|Publication number||US4478397 A|
|Application number||US 06/362,760|
|Publication date||Oct 23, 1984|
|Filing date||Mar 29, 1982|
|Priority date||Mar 29, 1982|
|Publication number||06362760, 362760, US 4478397 A, US 4478397A, US-A-4478397, US4478397 A, US4478397A|
|Inventors||William M. Krueger|
|Original Assignee||Krueger William M|
|Export Citation||BiBTeX, EndNote, RefMan|
|Patent Citations (19), Referenced by (8), Classifications (10), Legal Events (4)|
|External Links: USPTO, USPTO Assignment, Espacenet|
The present invention relates generally to apparatus for supporting a workpiece that is to be operated on, and more particularly to a workpiece support apparatus which is adapted to readily clamp either a very large or small workpiece yet which may be collapsed for very compact storage.
In recent years, several collapsible workbenches have become commercially available. These have been popular both because they are portable and collapsible for storage. Generally, the top surface is provided as some type of clamping means for supporting a workpiece on the table. An example is the workbench of U.S. Pat. No. 3,615,087.
The presently available collapsible workbenches have certain shortcomings, however, which limit their use. A primary problem is the limited size of workpiece which may be handled. The clamp jaws of these units can generally be opened only to a maximum extent of about 12 inches. Certainly such tables are ill-suited for cutting sheet lumber which is commonly provided in 4×8 foot sheets. Secondly, it is generally awkward and time consuming to operate the clamps of such workbenches because the only movable clamp jaw is controlled by a relatively slow cranking mechanism. Furthermore, since the movable clamp jaw is generally supported by a pair of spaced-apart clamps, both hands of the operator are required for operating the two clamps simultaneously.
These problems are believed to be resolved by the workpiece support structure of the present invention.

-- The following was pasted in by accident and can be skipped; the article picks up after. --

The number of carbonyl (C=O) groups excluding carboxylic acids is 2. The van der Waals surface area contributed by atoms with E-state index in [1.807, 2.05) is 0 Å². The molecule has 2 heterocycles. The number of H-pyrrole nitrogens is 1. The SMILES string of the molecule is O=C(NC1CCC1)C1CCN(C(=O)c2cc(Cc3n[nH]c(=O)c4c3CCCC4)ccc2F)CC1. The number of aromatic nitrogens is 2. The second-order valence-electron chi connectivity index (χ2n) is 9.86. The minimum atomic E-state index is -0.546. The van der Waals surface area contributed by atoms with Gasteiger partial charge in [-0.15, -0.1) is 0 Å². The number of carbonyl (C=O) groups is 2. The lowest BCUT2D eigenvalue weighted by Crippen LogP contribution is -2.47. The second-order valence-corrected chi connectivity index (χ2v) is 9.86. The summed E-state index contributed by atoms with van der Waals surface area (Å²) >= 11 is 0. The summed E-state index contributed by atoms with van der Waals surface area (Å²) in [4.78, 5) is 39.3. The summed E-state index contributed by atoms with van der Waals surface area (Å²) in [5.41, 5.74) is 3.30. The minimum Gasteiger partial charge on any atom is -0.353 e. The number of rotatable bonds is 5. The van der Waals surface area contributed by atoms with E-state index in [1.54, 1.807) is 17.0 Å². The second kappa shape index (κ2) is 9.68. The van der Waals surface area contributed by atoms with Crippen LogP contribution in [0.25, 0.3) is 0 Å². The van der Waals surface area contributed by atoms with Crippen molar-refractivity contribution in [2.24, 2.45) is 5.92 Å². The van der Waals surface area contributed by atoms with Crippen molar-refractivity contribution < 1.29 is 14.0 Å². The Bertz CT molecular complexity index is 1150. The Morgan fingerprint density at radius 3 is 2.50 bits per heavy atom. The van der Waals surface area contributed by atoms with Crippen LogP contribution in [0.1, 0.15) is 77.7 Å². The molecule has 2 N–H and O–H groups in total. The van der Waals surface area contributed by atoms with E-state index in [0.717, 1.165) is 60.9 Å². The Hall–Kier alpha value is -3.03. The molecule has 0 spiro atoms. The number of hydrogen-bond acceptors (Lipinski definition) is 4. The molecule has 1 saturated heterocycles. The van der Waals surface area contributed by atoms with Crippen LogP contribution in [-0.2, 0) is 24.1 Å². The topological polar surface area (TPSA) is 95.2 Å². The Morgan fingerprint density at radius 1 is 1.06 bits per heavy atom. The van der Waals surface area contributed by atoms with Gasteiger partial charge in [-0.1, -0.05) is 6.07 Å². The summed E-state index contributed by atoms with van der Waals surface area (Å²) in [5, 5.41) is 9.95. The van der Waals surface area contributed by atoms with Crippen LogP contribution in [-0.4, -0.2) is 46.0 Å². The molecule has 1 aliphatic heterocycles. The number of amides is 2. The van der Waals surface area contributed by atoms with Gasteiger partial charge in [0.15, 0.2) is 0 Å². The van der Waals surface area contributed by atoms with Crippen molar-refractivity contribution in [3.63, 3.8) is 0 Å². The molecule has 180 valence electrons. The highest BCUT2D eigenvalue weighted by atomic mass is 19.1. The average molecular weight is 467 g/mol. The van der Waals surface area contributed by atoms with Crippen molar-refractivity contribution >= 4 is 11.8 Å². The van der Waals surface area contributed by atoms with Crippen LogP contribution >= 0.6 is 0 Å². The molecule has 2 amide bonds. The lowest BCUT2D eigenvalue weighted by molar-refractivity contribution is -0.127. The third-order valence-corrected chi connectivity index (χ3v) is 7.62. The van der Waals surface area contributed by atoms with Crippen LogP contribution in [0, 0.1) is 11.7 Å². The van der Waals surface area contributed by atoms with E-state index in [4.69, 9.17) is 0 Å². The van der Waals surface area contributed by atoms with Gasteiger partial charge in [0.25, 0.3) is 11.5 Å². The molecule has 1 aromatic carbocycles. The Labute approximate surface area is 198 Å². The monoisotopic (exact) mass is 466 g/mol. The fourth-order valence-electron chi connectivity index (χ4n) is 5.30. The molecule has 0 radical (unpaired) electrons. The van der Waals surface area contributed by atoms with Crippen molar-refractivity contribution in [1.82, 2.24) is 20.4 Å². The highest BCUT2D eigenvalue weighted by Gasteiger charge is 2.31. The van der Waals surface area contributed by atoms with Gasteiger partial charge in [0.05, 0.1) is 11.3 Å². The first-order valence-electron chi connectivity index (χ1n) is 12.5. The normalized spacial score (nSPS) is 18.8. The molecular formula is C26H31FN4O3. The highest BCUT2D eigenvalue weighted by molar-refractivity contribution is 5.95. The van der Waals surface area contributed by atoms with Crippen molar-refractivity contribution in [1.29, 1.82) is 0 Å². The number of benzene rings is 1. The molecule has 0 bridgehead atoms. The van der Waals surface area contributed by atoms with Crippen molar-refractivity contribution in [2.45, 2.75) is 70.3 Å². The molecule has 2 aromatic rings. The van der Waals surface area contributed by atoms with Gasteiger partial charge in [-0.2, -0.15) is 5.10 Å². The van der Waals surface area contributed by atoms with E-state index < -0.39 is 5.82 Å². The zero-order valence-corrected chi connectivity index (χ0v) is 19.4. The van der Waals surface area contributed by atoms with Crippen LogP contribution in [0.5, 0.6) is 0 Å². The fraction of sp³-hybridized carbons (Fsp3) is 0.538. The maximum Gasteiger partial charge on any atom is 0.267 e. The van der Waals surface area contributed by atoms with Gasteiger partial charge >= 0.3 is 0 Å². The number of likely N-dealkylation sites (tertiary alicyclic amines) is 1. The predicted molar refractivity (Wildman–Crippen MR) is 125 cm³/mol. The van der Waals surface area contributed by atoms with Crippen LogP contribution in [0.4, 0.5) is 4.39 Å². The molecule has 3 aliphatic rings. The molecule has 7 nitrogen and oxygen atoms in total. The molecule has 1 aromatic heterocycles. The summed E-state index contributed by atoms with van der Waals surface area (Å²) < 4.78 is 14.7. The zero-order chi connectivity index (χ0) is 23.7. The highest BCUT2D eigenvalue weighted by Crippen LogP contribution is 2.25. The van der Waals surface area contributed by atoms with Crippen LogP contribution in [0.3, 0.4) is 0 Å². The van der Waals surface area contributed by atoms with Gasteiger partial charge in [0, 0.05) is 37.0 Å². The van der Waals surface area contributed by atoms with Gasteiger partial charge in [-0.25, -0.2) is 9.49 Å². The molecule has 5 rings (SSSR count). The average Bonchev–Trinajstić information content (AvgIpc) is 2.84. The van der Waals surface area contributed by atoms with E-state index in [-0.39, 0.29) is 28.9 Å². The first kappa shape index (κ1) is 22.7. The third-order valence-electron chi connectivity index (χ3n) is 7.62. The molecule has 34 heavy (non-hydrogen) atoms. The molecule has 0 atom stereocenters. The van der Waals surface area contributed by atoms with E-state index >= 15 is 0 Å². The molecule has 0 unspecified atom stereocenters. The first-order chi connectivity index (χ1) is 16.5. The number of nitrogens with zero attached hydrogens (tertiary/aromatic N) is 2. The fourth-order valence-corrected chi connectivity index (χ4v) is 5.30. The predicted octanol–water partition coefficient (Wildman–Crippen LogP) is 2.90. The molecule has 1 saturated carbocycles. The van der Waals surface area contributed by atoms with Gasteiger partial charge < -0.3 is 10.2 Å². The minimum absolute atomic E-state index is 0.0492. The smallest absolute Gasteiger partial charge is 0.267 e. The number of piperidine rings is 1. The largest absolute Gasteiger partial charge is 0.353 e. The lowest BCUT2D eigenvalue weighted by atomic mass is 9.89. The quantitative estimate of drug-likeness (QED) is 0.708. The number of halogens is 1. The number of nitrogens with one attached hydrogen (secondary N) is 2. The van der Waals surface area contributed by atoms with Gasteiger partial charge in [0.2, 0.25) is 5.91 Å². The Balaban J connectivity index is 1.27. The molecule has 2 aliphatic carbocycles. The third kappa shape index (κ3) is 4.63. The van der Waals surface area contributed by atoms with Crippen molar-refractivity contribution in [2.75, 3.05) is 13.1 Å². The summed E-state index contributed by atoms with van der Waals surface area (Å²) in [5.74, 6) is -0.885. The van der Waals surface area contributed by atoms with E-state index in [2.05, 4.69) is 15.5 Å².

Accordingly, a primary object of the present invention is to provide an improved workpiece support structure.
Another object is to provide a workpiece support structure which is versatile for effective operation with both very large and small workpieces.
Another object is to provide a workpiece support structure which may be simply folded for compact storage.
Another object is to provide a workpiece support structure including a workpiece clamping system which may be quickly and easily applied and released.
A related object is to provide a workpiece support structure including a movable clamp jaw which is supported by a pair of clamps which may be simultaneously released and moved by an operator using only one hand.
Another object is to provide an improved beam clamp which is easily operated and movable on a beam.
Finally, an object of the invention is to provide a workpiece support structure which is simple and durable in construction, easy and efficient in operation and economical to manufacture.
These and other objects of the invention will be apparent in the following description.
The workpiece support structure of the present invention includes a pair of elongated beams arranged in spaced-apart parallel relation. A first folding leg structure is connected to one end of both beams and a second folding leg structure is connected to the opposite ends. The legs are foldable to positions adjacent the plane of the beams for compact storage of the device.
A pair of toggle clamps are arranged in spaced-apart relation on the first folding leg structure. The plungers of the toggle clamps extend rearwardly toward the second folding leg structure and are interconnected by the first transversely extended guide member for engaging one side of a workpiece.
The other side of the workpiece is engaged by a second transversely extended guide member carried on a pair of beam clamps which are axially movable on the respective beams. Each beam clamp includes a trolley housing supported by rollers on a respective beam. Each trolley housing can be fixed in position by a disengageable clutch which is controlled by an upstanding clutch lever. An actuator arm extends transversely between the pair of clutch levers so that both clutches can be easily simultaneously disengaged by an operator using only one hand.
The elongated beams may be provided as lengths of standard plumbing pipe so that an operator could very inexpensively keep an inventory of pipes of various lengths to accommodate work on both large and small workpieces.